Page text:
Posted by: McGehee on January 26, 2005 08:06 AM

Actually, the paper I was referring to went back to the early 1600s using data obtained from tree ring analysis. The wider the tree rings, the longer the growing season. The denser the wood within the ring, the higher the temperature at different times during the growing season. The data showed warming, then cooling - the Little Ice Age - then warming again. There was some speculation that human influence may have mitigated the length or depth of the Little Ice Age, but I haven't checked into that in a while.

A scale on which tropical conditions in Alaska and glaciers in the American Midwest are both well within the normal oscillation.

Ummm, no. It was a whole lot warmer in the age of the dinosaurs, when you could swim in Alaska in the "winter" - than it is now. The planet has been cooling off gradually ever since. The problem is that we as a species come along at a temperature minimum, and adapted to the planet as it is now. A warming trend will affect civilization because of where we live, how many we are, and what we need to keep living. This is worth looking at. And I agree with your post "at home" - there are plenty of other threats to the planet, and plenty of people who abuse science, in any direction you wish to choose. But there's enough evidence to warrant further investigation, and caution based on a lot of evidence is not "Chicken Little" fearmongering.

If you're going to argue that human industrial activity endangers the planet, you're first going to have to show that the global climate is close to an extreme position within its normal range of conditions. And you can't -- as your tree rings demonstrate.

Averaged over the entire planetary history, you can find much cooler and warmer conditions. This is true. Nice big playground you choose to define as "normal," incidentally. But conversely, you can't prove that evidence of your "variations" is natural, or "forced" by some catastrophe, because we don't have the evidence for that, either, in all cases. There is evidence that the rate of change in mean annual temperature and greenhouse gas concentrations in the past two hundred years has not been matched by the rate of change in natural variations over a similar time period (ice core gas samples, for example). There is also new evidence that one of the five mass extinctions - the one before the age of the dinosaurs - may have been caused by a change in climate and not by an asteroid strike. There is a marked lack of impact evidence in the strata. I'm not drawing a strict parallel between that possible explanation and the current potential problem - the mechanisms may be very different, even if they share some characteristics - but I am pointing out that "natural variation" if defined as anything not manmade is not necessarily harmless, as you seem to imply. And if human influence parallels evidence of past climate change, that is again worth looking at.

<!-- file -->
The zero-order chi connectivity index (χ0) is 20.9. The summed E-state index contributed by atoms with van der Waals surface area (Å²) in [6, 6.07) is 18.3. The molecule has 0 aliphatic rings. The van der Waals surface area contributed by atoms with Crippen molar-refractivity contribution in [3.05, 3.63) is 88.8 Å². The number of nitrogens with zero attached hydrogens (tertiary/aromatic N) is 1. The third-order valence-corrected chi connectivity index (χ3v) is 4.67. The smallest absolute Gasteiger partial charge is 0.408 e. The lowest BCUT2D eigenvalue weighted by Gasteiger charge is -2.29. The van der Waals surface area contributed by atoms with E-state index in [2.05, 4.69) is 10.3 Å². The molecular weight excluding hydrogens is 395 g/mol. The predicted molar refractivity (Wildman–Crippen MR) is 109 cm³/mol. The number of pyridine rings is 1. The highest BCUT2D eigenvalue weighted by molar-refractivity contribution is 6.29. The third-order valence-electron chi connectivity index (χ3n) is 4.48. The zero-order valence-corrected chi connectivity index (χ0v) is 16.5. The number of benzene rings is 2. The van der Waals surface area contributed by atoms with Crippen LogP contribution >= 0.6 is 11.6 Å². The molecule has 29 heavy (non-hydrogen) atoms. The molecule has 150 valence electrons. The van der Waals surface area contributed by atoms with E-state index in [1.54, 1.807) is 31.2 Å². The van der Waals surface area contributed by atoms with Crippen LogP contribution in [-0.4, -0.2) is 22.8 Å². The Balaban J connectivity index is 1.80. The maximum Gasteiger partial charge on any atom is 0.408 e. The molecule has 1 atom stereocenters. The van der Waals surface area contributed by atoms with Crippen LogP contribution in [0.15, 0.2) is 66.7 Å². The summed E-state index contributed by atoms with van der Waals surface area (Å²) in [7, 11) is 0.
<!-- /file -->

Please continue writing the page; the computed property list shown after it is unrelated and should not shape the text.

You can go here for link about the new hypothesis. If you have a link for your quote, I'd appreciate the read.

CS

Posted by: Captain Sunshine on January 26, 2005 11:25 PM

I really appreciate blogs like this one becuase it is insightful and helps me communicate with others.
thanks.also, that guy billyz, I really need to talk to you about that cure you mentioned.